Fire safety tips for parents, babysitters and caregivers

Caring for a child is a big responsibility. Part of this responsibility includes teaching children about fire safety. They should know the dangers of fire and what to do if there is a fire.

The below tips will help keep you and the children in your care safe from fire:

  • Make a home fire escape plan, to detail how you will escape your home if there is a fire. This plan will map out your home and identify two ways out of every room, as well as a meeting place outside. Practice your home fire escape plan at least twice per year during the day and at night. Teach children to escape on their own if you can’t help them in an emergency.
  • Write your home address and emergency phone numbers in an easy-to-find place, like on your fridge, so children can find them in an emergency.
  • Smoke alarms can be scary to young children; be sure children know what the smoke alarm sounds like and teach them that they need to get outside and stay outside when they hear the smoke alarm.
  • Be a good example. Always use fire sources – matches, lighters, candles, fireplaces and campfires – in a safe manner.
  • Teach children the dangers of lighters and matches.
  • Closely supervise children and make sure they keep their distance from fire sources like lit candles, cigarettes, firepits, space heaters and stoves. Explain that fire moves quickly and can hurt as soon as they touch it, which is why they need to keep their distance.
  • Set clear rules and consequences for inappropriate uses of fire and give praise for showing responsible behaviour towards fire.

Printable resources

When There is a Fire

  • Get out and stay out. Never go back inside for people, pets or belongings. Follow your household emergency plan and meet in a safe location outside of the home. If you have to escape through smoke, stay low to the ground.
    • If you can’t escape, close the door to the room you are in. Cover vents and cracks around doors with cloth or tape to keep smoke out.
  • Call 9-1-1 from a cell phone. Give the exact address of the fire and stay on the phone until the operator tells you to hang up.

Stop, drop and roll

If your hair or clothing catch on fire, STOP, DROP and ROLL.

  • STOP immediately! Do not run or try to take off your clothing
  • DROP to the ground as quickly and safely as possible. Use your hands to cover your face.
  • ROLL back and forth on the ground until the fire is out.

Lighters and Matches

  • Keep in mind that:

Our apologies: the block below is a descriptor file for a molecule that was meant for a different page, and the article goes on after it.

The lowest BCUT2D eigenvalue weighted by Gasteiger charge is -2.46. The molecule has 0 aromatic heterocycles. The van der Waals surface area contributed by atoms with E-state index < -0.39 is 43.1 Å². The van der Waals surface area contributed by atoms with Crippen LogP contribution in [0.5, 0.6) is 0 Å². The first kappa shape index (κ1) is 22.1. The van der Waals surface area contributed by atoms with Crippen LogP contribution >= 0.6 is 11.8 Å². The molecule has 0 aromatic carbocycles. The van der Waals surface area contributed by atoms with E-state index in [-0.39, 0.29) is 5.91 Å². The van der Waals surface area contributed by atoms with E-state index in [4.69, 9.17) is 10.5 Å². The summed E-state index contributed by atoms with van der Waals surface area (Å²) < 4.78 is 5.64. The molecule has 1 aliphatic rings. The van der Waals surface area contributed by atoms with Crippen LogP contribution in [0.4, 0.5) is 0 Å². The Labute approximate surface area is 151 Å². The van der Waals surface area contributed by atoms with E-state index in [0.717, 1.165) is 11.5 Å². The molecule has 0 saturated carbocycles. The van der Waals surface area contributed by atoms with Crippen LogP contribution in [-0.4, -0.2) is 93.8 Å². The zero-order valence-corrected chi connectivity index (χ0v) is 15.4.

• not all lighters are child-resistant
    • child-resistant does not mean child-proof
    • lighters that look like toys are appealing to children
  • Teach children to never touch lighters or matches and to tell an adult if they find lighters or matches.
  • Always keep lighters and matches out of sight and out of children’s reach. If possible, keep them up high in a locked cabinet.
  • Check under beds and in closets for burnt matches. Burnt matches may be evidence that your child is playing with fire.

Preventing Burns

Children younger than five are at the highest risk for burn injuries.

  • Teach children the difference between hot and cool, and teach them to stay away from common items that could be hot, including the following:
    • tap and bath water
    • stoves and ovens
    • curling and flat irons
    • fireplaces and firepits
    • mugs filled with liquid
    • candles
  • When cooking, make sure pot handles are turned towards the back of the stove to avoid children knocking them or pulling them down.

Babysitting Safety Tips

If you are a parent hiring a babysitter, have the information below ready for your babysitter. Have them arrive early so you can give them a home tour and discuss your home fire escape plan.

If you are a babysitter, you are responsible for the children in your care. Below are some simple tips that will help keep you and the children you are babysitting safe if there is a fire.

Before the caregivers leave, write down the following information:

  • Home address
  • House phone number (if applicable)
  • Phone number for the caregivers
  • Neighbour’s name and phone number

Before the caregivers leave, do the following:

  • Learn the household fire escape plan; each room should have two exits and there should be a dedicated meeting place outside the home.
  • Get a home tour.
  • Test the smoke alarm and know if there is a working carbon monoxide alarm.
  • Know where to find the fire extinguishers and fire escape ladders, if applicable.
  • Know if the children you are caring for will need help escaping a fire.

Sturgeon County offices will be closed Monday, February 19 for Family Day. Offices will re-open Tuesday, February 20 at 8:30 a.m.

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